I want to concentrate on a parapsychologist from the transitional period between the two approaches, by the name of Whately Carington. An unsung hero. Obscure. Most likely to be mentioned in connection with the researcher Samuel Soal, the British equivalent of J.B. Rhine.
Soal set out to replicate Rhine between 1936 and 1941. He had 160 subjects. More than 128,000 trials. After five years of results he'd discovered nothing above chance.
It was Whately Carington who suggested to Soal that he re-examine his results and look for 'displacement effects'. By this, Carington meant that although the subject might give an incorrect guess to the card they were supposed to be guessing, how did their guess compare with the (also unseen) card that had been turned up in the previous trial, or the card that was about to be turned up in the next trial?
When Soal did this, he discovered that two of his subjects had scored hits several millions above chance – but on the trial before or after the one they were supposed to be guessing. Soal was able to replicate these results in subsequent experiments.
Hang on! If a subject is correctly guessing not the current card, but the one that comes after it, in the future, is this telepathy or precognition?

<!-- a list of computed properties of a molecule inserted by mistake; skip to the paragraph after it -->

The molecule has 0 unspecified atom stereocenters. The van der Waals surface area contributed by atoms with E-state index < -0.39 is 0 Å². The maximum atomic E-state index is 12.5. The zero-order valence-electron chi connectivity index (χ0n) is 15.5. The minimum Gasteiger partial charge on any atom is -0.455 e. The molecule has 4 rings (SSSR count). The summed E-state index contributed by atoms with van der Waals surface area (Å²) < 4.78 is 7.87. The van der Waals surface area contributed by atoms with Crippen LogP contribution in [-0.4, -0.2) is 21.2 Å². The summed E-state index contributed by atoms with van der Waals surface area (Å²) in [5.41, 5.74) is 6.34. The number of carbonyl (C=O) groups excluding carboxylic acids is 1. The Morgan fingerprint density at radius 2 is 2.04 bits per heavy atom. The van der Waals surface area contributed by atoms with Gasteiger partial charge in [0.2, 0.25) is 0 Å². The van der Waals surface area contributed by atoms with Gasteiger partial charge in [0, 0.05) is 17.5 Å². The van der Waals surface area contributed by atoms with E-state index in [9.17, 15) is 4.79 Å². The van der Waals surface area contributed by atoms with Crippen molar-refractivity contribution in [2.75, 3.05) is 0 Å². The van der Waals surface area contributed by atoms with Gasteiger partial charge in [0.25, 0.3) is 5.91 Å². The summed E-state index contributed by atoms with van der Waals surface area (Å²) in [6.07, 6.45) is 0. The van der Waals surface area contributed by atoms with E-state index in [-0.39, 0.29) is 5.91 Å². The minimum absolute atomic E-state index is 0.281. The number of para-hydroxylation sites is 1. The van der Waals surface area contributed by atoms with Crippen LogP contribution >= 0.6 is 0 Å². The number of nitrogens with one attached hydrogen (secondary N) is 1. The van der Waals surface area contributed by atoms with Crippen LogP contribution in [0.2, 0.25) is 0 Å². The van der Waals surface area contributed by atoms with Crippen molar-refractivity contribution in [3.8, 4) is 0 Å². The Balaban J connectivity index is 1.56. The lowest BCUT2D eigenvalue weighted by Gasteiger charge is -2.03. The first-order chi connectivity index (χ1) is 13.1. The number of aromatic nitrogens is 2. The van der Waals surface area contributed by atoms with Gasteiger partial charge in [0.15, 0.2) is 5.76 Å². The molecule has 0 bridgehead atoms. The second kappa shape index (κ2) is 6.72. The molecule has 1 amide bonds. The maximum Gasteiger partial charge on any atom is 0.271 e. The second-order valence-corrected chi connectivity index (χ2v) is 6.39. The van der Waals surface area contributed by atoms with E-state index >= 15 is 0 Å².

Carington had recognised the importance of displacement effects as a consequence of his own experiments, which were as follows: he collected a couple hundred volunteers; gave them a pile of prepared questionnaires; every evening at the same time he opened a book in his study and made a drawing based on a random word; he left the drawing over his fireplace, then he locked the room until next morning.
These days we'd call it 'remote viewing'. Carington's subjects were invited to remote-view the drawings (they lived all over Britain) and record their impressions on the forms. The results were assessed independently, and were found to indicate
scores significantly above chance.
After a while, Carington decided to enclose a photograph of his study in with the forms. He simply wanted to heighten his subjects' sense of participation in the experiment. He did not expect what happened subsequently: the number of hits jumped up dramatically.
The photograph was playing the part of what Carington would later call a 'K' object or 'K' idea. The 'K' object increased the number of hits – Carington theorised – because it supplied a link between the subject and the drawing. By showing them the study in which the drawing hung, it seemed to have the effect of putting the subject more fully in mind of the target, the drawing.